Europe’s sovereign debt crisis, fiscal challenges in advanced economies, concerns about overheating in emerging market countries, and the impact of rising food prices. These are the hot topics at this year’s World Economic Forum in Davos, Switzerland, and a clear sign of the tensions and risks as the global economy recovers. In an interview from Davos, the IMF’s First Deputy Managing Director John Lipsky tells us that, with the return of global growth, the mood is certainly more optimistic than it was a year or two ago. But there is also a clear sense among delegates that this has not solved some of the world’s important economic problems.
So, where does the global financial system stand at the moment? Yes, we have witnessed improvements recently, but we are also observing a dichotomy between the economy and the financial system. While the global economic recovery has been continuing, financial stability is still at risk, because of a persistent lack of investor confidence in some advanced country sovereigns and their banking systems. In this post José Viñals reflects on the IMF’s updated assessment of global financial stability, including the key challenges that keep global financial stability at risk and the policies needed to meet these challenges.
The world economic recovery continues. Although global growth is set to slow over the coming year, underlying private demand is improving and we expect the slowdown to be modest. Global growth should remain at 4.4 percent in 2011, down from 5 percent in 2010. But it remains a two-speed recovery: slow in advanced countries, and much faster in emerging and developing economies. As a result, tensions and risks are emerging, which require strong policy responses. In this post, Olivier Blanchard discusses the IMF’s update of the world economic outlook, including the short-term tensions and risks, and what needs to be done, to reduce risks and strengthen the global recovery.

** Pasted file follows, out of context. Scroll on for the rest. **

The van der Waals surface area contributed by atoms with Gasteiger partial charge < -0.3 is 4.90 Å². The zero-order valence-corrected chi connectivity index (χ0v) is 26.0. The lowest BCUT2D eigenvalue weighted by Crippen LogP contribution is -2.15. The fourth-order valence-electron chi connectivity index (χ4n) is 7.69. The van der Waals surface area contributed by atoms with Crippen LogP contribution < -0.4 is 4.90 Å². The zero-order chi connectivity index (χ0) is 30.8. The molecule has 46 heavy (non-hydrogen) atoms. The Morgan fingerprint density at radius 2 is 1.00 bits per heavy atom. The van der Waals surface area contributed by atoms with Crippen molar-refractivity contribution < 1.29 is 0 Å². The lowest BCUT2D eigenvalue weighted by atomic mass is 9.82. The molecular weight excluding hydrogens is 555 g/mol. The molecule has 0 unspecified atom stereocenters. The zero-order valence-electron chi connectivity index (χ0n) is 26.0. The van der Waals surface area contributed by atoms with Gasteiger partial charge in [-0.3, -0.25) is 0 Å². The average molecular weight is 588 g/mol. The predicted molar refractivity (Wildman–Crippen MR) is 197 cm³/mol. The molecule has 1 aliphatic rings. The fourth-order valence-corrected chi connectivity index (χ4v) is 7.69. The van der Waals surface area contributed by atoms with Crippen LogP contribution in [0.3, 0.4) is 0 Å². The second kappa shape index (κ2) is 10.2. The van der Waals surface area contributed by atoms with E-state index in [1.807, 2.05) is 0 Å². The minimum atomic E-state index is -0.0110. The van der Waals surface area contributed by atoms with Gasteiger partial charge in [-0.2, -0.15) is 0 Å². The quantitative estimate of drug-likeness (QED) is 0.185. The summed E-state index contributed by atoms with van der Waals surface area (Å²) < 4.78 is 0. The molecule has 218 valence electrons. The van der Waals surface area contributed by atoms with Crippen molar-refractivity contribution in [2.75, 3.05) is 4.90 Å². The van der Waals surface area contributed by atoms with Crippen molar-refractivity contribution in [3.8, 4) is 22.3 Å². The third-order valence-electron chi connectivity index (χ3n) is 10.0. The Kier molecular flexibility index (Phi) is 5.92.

Many Latin American economies are booming due to strong capital inflows and high commodity export prices. Though favorable today, booms can also be a double-edged sword. Risks that emerge, if excessive or poorly managed, can sow the seeds of future problems. Effective macroeconomic policy management and implementation is needed to avoid boom-bust cycles with which Latin America is all too familiar. But, for that, information is an essential ingredient. Countries in Latin America have made good progress in strengthening statistics, but this blog posts identifies three key areas that are particularly relevant for monitoring the accumulation of risks and potential overheating where more action is needed.
The three Baltic states—Estonia, Latvia and Lithuania—were among the first victims of the global financial crisis. Although adjustment is still far from complete, a recovery is now underway. It is still too early to judge the success of the Baltic strategy, but it's fair to say that the most dire predictions have not come true.